Table of contents:
- "Last Year at Marienbad" and Gabrielle Chanel
- "Sabrina" and Hubert de Givenchy
- "Barbarella" and Paco Rabanne
- The Pool and André Courrezh
- Siren from the Mississippi and Yves Saint Laurent
- Annie Hall and Ralph Lauren
- American Gigolo and Giorgio Armani
- "The cook, the thief, his wife, her lover" and Jean-Paul Gaultier
- "Marie Antoinette" and Manolo Blahnik
- "I Am Love" and Jil Sander
- Black Swan and Rodarte
- Skyfall and Tom Ford
- The Great Gatsby and Miuccia Prada
- "High life" and Chanel
Video: Fashion Movies
Cinema and fashion have always been considered related disciplines: designers often drew inspiration from famous films, "paying the price" for this by working as costume designers. While some examples of such unions managed to become well-known classics, others still remain less popular and therefore underestimated. We have collected those that are worth adding to the list of must-see. Camera, motor, let's start!
"Last Year at Marienbad" and Gabrielle Chanel
Alain René's painting is not Chanel's first experience in film: in the late 1920s and early 1930s, she spent a couple of years in Hollywood as a costume designer at the Samuel Goldwin film studio. But “Last Year in Marienbad” is a special case. At the time of filming, Chanel was 77 years old, and she resumed her fashion house for three years after a timeout during the Second World War. The image of the heroine Dolphin Seirig seems to have been written off by the designer from herself - the same neat short haircut, the same sheath dresses and strands of pearls. An ambiguous storytelling and stunningly beautiful film.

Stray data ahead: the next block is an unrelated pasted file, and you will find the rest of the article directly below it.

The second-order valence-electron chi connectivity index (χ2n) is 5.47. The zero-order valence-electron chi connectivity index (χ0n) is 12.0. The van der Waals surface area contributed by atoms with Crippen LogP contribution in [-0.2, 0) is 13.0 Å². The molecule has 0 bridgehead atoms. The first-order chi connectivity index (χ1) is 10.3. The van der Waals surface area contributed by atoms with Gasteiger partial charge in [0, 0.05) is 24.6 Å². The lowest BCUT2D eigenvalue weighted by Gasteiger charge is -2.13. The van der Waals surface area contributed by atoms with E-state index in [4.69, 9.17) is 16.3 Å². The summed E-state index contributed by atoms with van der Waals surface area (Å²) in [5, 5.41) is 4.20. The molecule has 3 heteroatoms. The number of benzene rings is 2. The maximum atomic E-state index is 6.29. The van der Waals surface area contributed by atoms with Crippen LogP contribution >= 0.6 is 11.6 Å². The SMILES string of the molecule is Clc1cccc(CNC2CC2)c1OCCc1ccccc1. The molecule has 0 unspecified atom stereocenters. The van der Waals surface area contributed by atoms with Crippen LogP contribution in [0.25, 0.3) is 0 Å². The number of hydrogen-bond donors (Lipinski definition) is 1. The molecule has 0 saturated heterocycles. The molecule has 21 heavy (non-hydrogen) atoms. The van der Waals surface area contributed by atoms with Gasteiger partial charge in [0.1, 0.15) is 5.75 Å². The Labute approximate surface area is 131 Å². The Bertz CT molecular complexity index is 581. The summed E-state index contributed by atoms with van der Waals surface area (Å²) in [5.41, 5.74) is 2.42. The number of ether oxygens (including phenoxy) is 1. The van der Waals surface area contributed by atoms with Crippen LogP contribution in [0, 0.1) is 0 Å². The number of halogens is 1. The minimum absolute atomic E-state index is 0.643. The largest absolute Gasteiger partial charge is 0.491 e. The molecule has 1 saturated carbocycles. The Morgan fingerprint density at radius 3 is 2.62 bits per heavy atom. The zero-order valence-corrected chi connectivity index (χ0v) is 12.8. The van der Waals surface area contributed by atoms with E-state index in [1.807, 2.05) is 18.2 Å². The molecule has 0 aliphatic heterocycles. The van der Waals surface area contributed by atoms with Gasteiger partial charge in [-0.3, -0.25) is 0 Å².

"Sabrina" and Hubert de Givenchy
The union of Audrey Hepburn and the French couturier can be considered canonical. They met in 1953, when Hepburn, a bambi girl, came to Givenchy to order a dress for her new film, and remained close friends for the rest of the actress's life in 1993. Initially, Hepburn planned to appear in "Sabrina" in one of the creations of Cristobal Balenciaga, but decided not to disturb the couturier with her presence and went to his student, who had recently opened his own fashion house. It's funny that Givenchy confused the actress with her namesake Katharine Hepburn (then very few people knew young Audrey by sight) and for a long time refused to take part in the work on Sabrina. In the end, Hepburn managed to persuade him - such a strong creative relationship developed between them that Givenchy created costumes for five more paintings with the participation of the actress.